Watch Out for Weaponized Praise

Your bosses might be using compliments against you.

Her boss expressed some concern. Not really about her. No, she was doing a great job. It was just that…she used to push other people to work harder. Now she didn’t. What happened?

He said, “You’ve lost a little of your enthusiasm.”

A look of abject terror spread across my friend’s face. Her boss caught himself. “I mean, your work is better than ever. But you just seem, I don’t know. Tired. We don’t want you to burn out.”

Basically, my friend’s boss wanted her to keep doing everything she’d been doing. Plus manage everyone else.

Essentially his job.

Even worse, he was using praise to manipulate her into doing more work. And he wanted her to hide how much she was doing, by faking her old energy. He needed her to alleviate his guilt.

Praise usually covers up something more sinister, like the prolonged absence of a promotion. It often serves no other purpose than keeping people in line.

This is the kind of crap bad bosses like to pull. They condition employees to work harder for the sake of everything else but themselves. They extol the virtues of self-sacrifice, but rarely reward that with increased pay or benefits. I’ve been here myself, recently. Extra work that I’ve taken on has become part of my essential job duties now. My bosses tell me how fantastic I am all the time, until I mention workload adjustments.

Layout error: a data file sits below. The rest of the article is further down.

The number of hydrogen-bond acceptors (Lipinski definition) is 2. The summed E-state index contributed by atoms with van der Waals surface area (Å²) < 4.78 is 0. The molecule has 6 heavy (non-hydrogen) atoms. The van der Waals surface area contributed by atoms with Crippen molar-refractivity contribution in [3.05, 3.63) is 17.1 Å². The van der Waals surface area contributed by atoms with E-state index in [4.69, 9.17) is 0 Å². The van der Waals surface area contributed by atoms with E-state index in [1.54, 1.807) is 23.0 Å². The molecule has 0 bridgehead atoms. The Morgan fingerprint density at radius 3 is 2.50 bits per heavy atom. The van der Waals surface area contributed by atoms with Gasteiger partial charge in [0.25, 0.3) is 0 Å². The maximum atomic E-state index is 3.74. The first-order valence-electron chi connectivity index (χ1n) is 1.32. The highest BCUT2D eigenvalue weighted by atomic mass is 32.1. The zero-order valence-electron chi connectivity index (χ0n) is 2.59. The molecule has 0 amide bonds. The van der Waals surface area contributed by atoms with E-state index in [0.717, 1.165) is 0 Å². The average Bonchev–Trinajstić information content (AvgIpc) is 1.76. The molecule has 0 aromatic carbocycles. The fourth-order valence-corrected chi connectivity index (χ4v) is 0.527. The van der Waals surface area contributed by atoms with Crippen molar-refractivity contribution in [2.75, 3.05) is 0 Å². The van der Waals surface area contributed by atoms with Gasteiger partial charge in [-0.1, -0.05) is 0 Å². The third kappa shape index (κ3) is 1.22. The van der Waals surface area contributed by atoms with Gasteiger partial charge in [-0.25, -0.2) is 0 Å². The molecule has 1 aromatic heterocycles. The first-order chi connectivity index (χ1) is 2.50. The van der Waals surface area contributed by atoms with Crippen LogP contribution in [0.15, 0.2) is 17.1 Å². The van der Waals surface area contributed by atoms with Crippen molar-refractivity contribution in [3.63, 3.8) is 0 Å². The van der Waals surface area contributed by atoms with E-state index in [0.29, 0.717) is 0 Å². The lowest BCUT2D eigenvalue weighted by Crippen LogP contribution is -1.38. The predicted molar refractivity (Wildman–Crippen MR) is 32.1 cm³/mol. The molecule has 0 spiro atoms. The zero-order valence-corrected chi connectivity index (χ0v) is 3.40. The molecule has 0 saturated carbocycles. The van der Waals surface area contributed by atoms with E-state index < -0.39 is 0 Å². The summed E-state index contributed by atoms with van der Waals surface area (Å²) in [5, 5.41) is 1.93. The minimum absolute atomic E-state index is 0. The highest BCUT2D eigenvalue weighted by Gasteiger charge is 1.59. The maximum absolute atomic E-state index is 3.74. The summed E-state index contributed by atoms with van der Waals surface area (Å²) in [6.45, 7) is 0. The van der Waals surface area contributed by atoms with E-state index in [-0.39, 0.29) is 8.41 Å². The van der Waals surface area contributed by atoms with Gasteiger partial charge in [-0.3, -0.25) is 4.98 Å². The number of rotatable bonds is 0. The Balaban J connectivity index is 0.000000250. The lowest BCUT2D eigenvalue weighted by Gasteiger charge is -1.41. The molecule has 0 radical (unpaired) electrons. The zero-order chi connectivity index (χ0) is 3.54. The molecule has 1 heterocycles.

Or pay raises.

Then they start lecturing me about my commitment. They try to tell me how to delegate more. But what they really mean is that I should try to find someone else to split my extra work with, for free.

This ain’t sustainable.

On the plus side, it’s forcing me to face some hard truths about work and life. Namely that praise isn’t enough. In fact, praise might just serve the purpose of keeping people in line, and extracting more labor from them. I’m learning the limits of praise the hard way.

Consider my friend, the one who’d lost some of her pep. She’d somehow become a shadow boss, someone who manages all the details that the department chair found so distasteful.

Not only that, but she also had to keep everyone else on track when it came to important service work — committee meetings, scheduling, assessment, teaching observations. Since her boss didn’t like dealing with the fine print, she was the one who had to keep spreadsheets on everything and send out reminders about upcoming deadlines.

She was the one who wrote press releases and updated the company’s website. Even if that wasn’t her job.

Everyone told her thanks.